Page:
Blogs

A crypto millionaire of 19 years used his fortune in bitcoin to help a child with disabilities

on June 18 at 11:43 AM
Erik Finman is not just any young man: not only does he have a fortune valued at more than two and a half million dollars, but he decided to use part of his money to finance a robot and give it to a 10-year-old boy who suffers from mobility problems.

The child will be able to control the mechanical extremities using the two middle fingers of each hand, adjusted in a glove that allows to manipulate the robotic arms in multiple axes.

Finman, who never finished high school and was chosen as one of the most influential teenagers by Time magazine in 2014, helped fund and develop a prosthetic suit similar to the comic character Doctor Octupus. He said in a tweet that it is "important to do acts of charity and invest in new technologies."

The teenager is an advance in the world of cryptocurrencies. His grandmother gave him a thousand dollars for his 12th birthday and instead of spending it like any other young man of his age would have opted to invest that money in buying bitcoin. At that time, each token cost around 10 dollars while today it is worth about 6400 dollars.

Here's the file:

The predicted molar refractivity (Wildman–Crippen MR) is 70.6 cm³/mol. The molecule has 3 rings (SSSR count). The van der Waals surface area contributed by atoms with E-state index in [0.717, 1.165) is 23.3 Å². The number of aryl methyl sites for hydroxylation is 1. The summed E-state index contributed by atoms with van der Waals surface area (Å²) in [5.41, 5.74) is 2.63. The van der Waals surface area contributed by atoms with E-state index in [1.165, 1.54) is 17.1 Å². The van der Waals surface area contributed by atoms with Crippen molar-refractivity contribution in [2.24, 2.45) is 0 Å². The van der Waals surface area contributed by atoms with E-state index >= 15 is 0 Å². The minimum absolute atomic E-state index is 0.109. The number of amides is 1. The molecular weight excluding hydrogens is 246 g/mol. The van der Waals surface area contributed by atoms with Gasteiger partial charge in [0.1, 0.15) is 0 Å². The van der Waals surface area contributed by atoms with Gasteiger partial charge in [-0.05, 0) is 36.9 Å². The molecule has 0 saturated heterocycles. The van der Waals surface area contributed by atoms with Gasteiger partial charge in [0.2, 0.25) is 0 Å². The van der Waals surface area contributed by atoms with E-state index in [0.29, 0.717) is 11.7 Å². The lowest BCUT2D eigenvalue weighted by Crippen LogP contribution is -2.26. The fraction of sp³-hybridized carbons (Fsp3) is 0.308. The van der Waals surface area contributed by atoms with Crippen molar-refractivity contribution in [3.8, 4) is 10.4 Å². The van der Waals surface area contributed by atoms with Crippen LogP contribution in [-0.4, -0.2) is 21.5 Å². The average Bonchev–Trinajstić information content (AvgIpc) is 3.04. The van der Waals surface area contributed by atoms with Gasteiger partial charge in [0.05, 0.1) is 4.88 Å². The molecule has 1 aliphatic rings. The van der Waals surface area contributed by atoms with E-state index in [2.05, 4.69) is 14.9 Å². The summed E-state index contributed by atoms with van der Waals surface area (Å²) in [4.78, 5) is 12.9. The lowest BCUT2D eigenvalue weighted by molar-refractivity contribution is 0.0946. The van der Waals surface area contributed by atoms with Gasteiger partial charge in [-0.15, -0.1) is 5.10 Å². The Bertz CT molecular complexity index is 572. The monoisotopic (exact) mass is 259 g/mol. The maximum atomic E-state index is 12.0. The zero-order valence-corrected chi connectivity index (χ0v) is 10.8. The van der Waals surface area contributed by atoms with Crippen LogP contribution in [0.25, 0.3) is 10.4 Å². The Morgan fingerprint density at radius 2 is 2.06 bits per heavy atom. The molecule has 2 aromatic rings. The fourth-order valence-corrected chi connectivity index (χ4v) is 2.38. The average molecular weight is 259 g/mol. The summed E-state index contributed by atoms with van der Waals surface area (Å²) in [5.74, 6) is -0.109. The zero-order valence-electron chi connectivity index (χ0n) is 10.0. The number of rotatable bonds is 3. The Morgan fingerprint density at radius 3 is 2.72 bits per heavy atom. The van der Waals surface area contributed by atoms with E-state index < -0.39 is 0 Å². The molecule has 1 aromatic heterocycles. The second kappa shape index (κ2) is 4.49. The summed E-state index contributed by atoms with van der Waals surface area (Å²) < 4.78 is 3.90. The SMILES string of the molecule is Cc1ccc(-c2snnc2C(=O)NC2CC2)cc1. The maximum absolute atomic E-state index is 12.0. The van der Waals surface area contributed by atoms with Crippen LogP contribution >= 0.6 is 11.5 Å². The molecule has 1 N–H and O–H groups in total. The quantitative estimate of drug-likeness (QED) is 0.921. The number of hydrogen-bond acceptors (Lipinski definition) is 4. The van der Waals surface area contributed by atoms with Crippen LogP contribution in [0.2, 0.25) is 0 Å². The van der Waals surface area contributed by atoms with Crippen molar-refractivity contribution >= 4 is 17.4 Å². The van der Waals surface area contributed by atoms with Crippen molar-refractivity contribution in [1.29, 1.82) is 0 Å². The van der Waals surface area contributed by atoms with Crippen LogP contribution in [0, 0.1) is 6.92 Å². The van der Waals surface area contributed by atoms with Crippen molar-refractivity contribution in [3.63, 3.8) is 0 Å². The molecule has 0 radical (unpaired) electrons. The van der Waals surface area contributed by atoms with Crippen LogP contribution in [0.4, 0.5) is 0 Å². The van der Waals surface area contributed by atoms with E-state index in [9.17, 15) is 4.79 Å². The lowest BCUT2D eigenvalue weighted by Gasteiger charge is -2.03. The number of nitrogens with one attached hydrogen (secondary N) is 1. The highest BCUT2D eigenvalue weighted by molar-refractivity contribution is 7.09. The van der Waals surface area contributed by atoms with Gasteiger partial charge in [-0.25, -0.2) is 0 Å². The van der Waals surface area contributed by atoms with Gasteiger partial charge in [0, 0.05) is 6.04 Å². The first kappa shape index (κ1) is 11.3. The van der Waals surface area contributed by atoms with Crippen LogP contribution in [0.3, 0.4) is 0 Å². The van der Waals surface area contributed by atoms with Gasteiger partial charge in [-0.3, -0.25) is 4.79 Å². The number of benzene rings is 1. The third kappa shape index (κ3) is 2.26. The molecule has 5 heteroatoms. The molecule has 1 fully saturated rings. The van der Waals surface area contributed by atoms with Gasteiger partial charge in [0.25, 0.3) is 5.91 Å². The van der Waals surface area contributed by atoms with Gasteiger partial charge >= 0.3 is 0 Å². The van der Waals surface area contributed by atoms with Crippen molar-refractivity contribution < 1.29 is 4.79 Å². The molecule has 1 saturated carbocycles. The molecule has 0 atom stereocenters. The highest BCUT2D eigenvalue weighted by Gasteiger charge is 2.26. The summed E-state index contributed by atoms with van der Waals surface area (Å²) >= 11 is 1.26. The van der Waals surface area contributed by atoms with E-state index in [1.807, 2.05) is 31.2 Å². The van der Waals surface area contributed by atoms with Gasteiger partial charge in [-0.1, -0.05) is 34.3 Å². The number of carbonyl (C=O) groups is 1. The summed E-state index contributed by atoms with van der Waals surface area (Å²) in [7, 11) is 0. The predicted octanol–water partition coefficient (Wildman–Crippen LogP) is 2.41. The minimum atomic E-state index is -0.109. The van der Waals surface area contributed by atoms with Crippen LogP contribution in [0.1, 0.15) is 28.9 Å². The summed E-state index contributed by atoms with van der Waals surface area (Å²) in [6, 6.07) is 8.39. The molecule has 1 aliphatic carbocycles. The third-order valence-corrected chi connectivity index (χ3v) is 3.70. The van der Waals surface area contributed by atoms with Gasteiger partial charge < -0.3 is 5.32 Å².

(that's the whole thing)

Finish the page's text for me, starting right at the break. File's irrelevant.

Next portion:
"I met this child, Aristou, whose father is a friend of the family, he said that his dream was to build a real-life model of Dr. Octopus, because of his own [health] situation. is the next Albert Einstein, and I felt he was a kindred spirit, "he explained to Teen Bitcoin.

Finman clarified that this invention made Aristou "incredibly popular" at school.
Finman clarified that this invention made Aristou "incredibly popular" at school.
The idea occurred to Arisou "because he is a big fan of comic books". "It's important to encourage this kind of thinking at an early age, so I decided to use my experience in robotics, put together a team of engineers and build Dr. Octopus's real-life suit," Finman said.

The suit financed by Finman was printed in 3D. The mechanical arms are controlled and mounted from the rear and works with eight motors that feed it and allow you to handle the arms and lift objects.

Meehan was thrilled with the result of the suit, according to Digital Trends, and already used it in a Comic-Con (a comic convention) "with great success."

Erik Finman also founded a digital education company, Botangle, which he then sold.
Erik Finman also founded a digital education company, Botangle, which he then sold.
Finman explained that his passion for robotics was born from a very young age: "I got my first [robotics] kit when I was 3. I loved it! But when I went to school I had all these terrible experiences." The teachers were incredibly cruel to me. They mocked me for being so involved in robotics. "

He said he "would not recommend" studying in the formal education system because he does not consider it well structured. "It does not work for anyone, I would recommend the internet, which is all for free, you can learn a million times more from YouTube and Wikipedia," he said.

Comments (9)